San Ginesio

City view, San Ginesio

Jewish presence in San Ginesio can be dated back to 1295, when Jews provided financing to a company involved in the wool industry. The Jews resided mainly in the Alvaneto district, which extended from Piazza dei Gentili to what is currently piazza Thomas Eskine Holland.

The Jewish cemetery, called “Garden of the Jews”, was located by the towns walls and is currently covered by a rich vegetation and shows no trace of Jewish tomb inscriptions. There are documents certifying substantial real-estate holdings by Jewish families, which had to be liquidated as a consequence of the papal bull of 1555. The Jewish community was eventually expelled in 1569, by the implementation of papal directives in the Hebraeorum gens bull, except for those who converted.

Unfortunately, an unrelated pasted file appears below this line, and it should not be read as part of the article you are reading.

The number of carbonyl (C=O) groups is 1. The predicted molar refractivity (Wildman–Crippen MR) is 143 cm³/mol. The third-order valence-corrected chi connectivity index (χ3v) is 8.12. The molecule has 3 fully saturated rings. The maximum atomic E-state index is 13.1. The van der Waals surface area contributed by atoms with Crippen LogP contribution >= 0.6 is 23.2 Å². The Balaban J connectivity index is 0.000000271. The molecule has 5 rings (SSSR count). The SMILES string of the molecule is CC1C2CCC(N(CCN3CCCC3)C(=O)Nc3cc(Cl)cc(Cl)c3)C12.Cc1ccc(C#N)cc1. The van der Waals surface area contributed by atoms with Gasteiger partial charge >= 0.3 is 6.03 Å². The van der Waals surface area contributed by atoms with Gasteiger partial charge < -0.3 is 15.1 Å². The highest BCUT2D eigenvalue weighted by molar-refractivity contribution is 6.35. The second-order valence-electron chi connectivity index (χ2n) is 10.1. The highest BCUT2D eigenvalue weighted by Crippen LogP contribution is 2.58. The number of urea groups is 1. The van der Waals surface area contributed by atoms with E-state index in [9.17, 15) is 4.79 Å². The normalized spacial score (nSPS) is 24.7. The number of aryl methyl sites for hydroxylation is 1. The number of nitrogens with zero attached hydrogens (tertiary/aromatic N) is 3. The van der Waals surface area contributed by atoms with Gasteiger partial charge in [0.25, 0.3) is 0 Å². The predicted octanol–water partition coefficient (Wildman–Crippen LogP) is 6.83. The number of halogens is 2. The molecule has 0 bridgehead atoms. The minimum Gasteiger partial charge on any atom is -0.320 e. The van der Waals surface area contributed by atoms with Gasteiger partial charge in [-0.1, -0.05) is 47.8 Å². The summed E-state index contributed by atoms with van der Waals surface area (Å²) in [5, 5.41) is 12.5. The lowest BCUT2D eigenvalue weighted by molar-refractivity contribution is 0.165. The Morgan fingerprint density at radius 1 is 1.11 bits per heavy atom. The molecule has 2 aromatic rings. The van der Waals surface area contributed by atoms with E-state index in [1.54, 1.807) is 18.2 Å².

Not far from San Ginesio, the mountain village of Sarnano welcomed Jews in the early fourteenth century. They engaged in money lending and traded in wool and textiles, particularly the so-called “Sarnano cloth.”

In 1557-58, there were at least seven Jewish households in town, but nothing of this tiny community has survived.